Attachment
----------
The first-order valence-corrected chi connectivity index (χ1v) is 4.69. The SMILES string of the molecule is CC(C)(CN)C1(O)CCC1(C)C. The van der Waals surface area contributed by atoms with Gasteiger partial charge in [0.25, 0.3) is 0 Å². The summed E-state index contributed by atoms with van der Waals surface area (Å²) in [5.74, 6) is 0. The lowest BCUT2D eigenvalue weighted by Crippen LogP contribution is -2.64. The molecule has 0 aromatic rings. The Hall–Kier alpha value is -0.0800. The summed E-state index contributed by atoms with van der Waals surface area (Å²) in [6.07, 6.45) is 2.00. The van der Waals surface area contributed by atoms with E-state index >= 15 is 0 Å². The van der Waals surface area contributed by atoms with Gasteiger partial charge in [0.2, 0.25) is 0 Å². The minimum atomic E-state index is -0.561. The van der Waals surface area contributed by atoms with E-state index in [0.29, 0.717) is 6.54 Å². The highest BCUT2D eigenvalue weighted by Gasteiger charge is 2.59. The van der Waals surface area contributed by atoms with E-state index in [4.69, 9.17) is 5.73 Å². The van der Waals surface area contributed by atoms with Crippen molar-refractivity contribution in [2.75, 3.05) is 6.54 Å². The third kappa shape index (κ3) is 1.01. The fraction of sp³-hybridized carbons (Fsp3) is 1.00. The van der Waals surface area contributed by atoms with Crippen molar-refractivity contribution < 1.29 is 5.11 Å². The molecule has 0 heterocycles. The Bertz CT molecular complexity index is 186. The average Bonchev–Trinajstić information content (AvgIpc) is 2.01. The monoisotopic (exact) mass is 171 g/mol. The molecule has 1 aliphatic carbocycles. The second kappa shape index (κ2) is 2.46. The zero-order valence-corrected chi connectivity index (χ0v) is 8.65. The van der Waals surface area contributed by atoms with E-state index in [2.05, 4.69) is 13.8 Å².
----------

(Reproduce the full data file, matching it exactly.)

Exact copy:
The first-order valence-corrected chi connectivity index (χ1v) is 4.69. The SMILES string of the molecule is CC(C)(CN)C1(O)CCC1(C)C. The van der Waals surface area contributed by atoms with Gasteiger partial charge in [0.25, 0.3) is 0 Å². The summed E-state index contributed by atoms with van der Waals surface area (Å²) in [5.74, 6) is 0. The lowest BCUT2D eigenvalue weighted by Crippen LogP contribution is -2.64. The molecule has 0 aromatic rings. The Hall–Kier alpha value is -0.0800. The summed E-state index contributed by atoms with van der Waals surface area (Å²) in [6.07, 6.45) is 2.00. The van der Waals surface area contributed by atoms with E-state index >= 15 is 0 Å². The van der Waals surface area contributed by atoms with Gasteiger partial charge in [0.2, 0.25) is 0 Å². The minimum atomic E-state index is -0.561. The van der Waals surface area contributed by atoms with E-state index in [0.29, 0.717) is 6.54 Å². The highest BCUT2D eigenvalue weighted by Gasteiger charge is 2.59. The van der Waals surface area contributed by atoms with E-state index in [4.69, 9.17) is 5.73 Å². The van der Waals surface area contributed by atoms with Crippen molar-refractivity contribution in [2.75, 3.05) is 6.54 Å². The third kappa shape index (κ3) is 1.01. The fraction of sp³-hybridized carbons (Fsp3) is 1.00. The van der Waals surface area contributed by atoms with Crippen molar-refractivity contribution < 1.29 is 5.11 Å². The molecule has 0 heterocycles. The Bertz CT molecular complexity index is 186. The average Bonchev–Trinajstić information content (AvgIpc) is 2.01. The monoisotopic (exact) mass is 171 g/mol. The molecule has 1 aliphatic carbocycles. The second kappa shape index (κ2) is 2.46. The zero-order valence-corrected chi connectivity index (χ0v) is 8.65. The van der Waals surface area contributed by atoms with E-state index in [2.05, 4.69) is 13.8 Å².